Meet Hugo, a tiny hamster with huge personality, who dreams of becoming a firefighter! Andrew Root’s debut is a sweet, funny tale for the youngest readers, who know that being little can be the biggest advantage of all. With fun-filled illustrations from Jessica Olien, author/artist of The Blobfish Book, Shark Detective!, and Adrift, Hugo proves once and for all that great things come in small packages. For Hugo isn’t just a hamster. He’s also a great cook, a fast runner, a slow eater, and a fantastic dancer. However, what Hugo wants most of all is to be a firefighter. And even though Hugo worries that he’s too small to fight fires, he learns that just because something is difficult, it doesn’t mean he won’t try his hardest to achieve his dream. Perfect for fans of Dragons Love Tacos by Adam Rubin and Daniel Salmieri and Dream Big Little Pig by Kristi Yamaguchi and Tim Bowers.
"Boy!" said Ralph to himself, his whiskers quivering with excitement. "Boy, oh boy!" Feeling that this was an important moment in his life, he took hold of the handgrips. They felt good and solid beneath his paws. Yes, this motorcycle was a good machine all right. Ralph the mouse ventures out from behind the piney knothole in the wall of his hotel-room home, scrambles up the telephone wire to the end table, and climbs aboard the toy motorcycle left there by a young guest. His thrill ride does not last long. The ringing telephone startles Ralph, and he and the motorcycle take a terrible fall - right to the bottom of a metal wastebasket. Luckily, Keith, the owner of the motorcycle, returns to find his toy. Keith rescues Ralph and teaches him how to ride the bike. Thus begins a great friendship and many awesome adventures. Once a mouse can ride a motorcyle ... almost anything can happen!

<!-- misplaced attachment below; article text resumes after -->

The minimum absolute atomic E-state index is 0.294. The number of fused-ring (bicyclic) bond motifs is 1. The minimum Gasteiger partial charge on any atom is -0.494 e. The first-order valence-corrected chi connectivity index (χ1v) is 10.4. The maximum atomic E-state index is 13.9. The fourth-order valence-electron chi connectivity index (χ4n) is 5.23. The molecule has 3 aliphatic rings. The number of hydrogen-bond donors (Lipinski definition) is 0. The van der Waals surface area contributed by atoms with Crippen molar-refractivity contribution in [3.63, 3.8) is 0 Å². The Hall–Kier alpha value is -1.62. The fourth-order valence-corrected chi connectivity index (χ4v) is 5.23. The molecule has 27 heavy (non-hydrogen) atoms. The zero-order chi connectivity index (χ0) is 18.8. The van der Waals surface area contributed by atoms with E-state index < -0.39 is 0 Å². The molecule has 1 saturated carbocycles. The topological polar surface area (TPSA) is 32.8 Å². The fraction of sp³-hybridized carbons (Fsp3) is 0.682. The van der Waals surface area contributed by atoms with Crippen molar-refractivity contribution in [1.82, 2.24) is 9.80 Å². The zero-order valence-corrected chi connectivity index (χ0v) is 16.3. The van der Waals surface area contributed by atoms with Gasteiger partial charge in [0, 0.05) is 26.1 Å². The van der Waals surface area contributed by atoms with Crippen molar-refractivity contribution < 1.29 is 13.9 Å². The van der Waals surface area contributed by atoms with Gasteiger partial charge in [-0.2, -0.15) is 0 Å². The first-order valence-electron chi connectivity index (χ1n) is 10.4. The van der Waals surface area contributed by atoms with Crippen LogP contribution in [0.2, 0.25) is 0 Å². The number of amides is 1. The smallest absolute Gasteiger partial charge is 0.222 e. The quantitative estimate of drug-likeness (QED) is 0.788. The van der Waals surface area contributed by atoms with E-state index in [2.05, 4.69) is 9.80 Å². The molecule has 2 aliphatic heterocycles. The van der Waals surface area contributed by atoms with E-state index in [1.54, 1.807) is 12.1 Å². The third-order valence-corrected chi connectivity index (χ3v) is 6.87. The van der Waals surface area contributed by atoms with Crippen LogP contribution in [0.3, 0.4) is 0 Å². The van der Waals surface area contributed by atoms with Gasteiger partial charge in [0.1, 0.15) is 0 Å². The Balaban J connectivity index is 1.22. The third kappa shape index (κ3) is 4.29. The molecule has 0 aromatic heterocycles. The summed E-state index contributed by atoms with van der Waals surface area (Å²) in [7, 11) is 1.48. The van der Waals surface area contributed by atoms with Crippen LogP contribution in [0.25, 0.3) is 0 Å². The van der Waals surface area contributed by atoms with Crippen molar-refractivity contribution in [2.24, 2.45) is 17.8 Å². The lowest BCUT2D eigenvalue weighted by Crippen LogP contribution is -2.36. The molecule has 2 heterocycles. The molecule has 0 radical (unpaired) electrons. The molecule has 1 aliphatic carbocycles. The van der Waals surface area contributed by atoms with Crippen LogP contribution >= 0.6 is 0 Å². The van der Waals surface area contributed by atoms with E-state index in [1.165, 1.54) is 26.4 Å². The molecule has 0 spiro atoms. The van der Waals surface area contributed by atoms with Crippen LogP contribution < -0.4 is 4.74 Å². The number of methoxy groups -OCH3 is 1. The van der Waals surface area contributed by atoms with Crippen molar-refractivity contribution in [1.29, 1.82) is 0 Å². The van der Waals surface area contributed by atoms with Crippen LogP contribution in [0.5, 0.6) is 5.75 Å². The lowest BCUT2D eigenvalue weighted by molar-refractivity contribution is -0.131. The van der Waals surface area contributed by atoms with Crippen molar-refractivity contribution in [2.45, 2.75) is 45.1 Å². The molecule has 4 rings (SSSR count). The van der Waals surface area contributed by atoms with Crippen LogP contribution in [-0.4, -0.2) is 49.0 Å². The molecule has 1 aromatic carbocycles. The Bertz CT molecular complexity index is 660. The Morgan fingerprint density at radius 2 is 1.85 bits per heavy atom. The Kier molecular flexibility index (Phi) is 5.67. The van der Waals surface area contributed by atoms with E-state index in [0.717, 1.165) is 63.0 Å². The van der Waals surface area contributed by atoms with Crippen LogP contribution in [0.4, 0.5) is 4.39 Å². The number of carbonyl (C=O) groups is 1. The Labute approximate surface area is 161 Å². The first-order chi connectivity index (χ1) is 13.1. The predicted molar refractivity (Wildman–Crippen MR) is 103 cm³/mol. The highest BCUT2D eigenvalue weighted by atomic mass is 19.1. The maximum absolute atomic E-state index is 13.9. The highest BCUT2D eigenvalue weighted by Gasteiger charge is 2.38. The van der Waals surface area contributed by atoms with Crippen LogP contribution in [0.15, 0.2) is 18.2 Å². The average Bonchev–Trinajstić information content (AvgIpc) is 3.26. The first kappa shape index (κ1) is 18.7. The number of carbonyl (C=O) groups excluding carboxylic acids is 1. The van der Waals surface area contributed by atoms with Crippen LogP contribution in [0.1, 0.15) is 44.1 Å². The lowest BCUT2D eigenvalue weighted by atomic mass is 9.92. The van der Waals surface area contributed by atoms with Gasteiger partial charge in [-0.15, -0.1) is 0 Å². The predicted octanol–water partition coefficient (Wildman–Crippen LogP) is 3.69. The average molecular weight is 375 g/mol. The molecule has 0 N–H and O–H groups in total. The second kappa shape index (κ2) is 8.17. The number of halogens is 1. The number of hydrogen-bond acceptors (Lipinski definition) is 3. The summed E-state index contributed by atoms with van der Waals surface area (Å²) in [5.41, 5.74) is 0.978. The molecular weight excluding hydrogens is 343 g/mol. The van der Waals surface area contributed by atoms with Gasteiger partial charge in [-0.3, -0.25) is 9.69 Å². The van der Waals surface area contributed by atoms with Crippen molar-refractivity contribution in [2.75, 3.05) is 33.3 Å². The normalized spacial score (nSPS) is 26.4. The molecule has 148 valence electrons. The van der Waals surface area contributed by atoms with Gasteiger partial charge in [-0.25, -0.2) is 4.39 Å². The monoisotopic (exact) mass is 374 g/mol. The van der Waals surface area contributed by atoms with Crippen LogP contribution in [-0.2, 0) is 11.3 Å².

A hardcover edition of this treasured story, for which Garth Williams's original black-and-white line drawings for the jacket of Stuart Little have been colorized by the celebrated illustrator Rosemary Wells. Stuart Little is no ordinary mouse. Born to a family of humans, he lives in New York City with his parents, his older brother George, and Snowbell the cat. Though he's shy and thoughtful, he's also a true lover of adventure. Stuart's greatest adventure comes when his best friend, a beautiful little bird named Margalo, disappears from her nest. Determined to track her down, Stuart ventures away from home for the very first time in his life. He finds adventure aplenty. But will he find his friend?